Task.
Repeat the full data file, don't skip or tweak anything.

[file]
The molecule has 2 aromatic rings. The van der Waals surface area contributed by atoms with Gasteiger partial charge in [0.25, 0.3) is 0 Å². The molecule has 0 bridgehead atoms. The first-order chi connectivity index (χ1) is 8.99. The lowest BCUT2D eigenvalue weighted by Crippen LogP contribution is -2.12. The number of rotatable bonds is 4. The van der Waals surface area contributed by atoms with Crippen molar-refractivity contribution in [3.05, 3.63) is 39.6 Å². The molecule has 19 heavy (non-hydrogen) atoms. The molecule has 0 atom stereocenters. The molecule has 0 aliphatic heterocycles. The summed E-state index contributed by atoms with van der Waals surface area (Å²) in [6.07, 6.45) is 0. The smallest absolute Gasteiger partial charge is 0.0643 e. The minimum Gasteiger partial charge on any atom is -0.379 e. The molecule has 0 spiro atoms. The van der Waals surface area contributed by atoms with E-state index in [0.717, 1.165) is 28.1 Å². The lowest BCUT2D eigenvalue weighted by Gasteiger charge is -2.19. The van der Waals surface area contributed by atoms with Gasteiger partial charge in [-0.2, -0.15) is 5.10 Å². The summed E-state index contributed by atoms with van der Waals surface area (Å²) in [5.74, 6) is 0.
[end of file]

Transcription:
The molecule has 2 aromatic rings. The van der Waals surface area contributed by atoms with Gasteiger partial charge in [0.25, 0.3) is 0 Å². The molecule has 0 bridgehead atoms. The first-order chi connectivity index (χ1) is 8.99. The lowest BCUT2D eigenvalue weighted by Crippen LogP contribution is -2.12. The number of rotatable bonds is 4. The van der Waals surface area contributed by atoms with Crippen molar-refractivity contribution in [3.05, 3.63) is 39.6 Å². The molecule has 19 heavy (non-hydrogen) atoms. The molecule has 0 atom stereocenters. The molecule has 0 aliphatic heterocycles. The summed E-state index contributed by atoms with van der Waals surface area (Å²) in [6.07, 6.45) is 0. The smallest absolute Gasteiger partial charge is 0.0643 e. The minimum Gasteiger partial charge on any atom is -0.379 e. The molecule has 0 spiro atoms. The van der Waals surface area contributed by atoms with E-state index in [0.717, 1.165) is 28.1 Å². The lowest BCUT2D eigenvalue weighted by Gasteiger charge is -2.19. The van der Waals surface area contributed by atoms with Gasteiger partial charge in [-0.2, -0.15) is 5.10 Å². The summed E-state index contributed by atoms with van der Waals surface area (Å²) in [5.74, 6) is 0.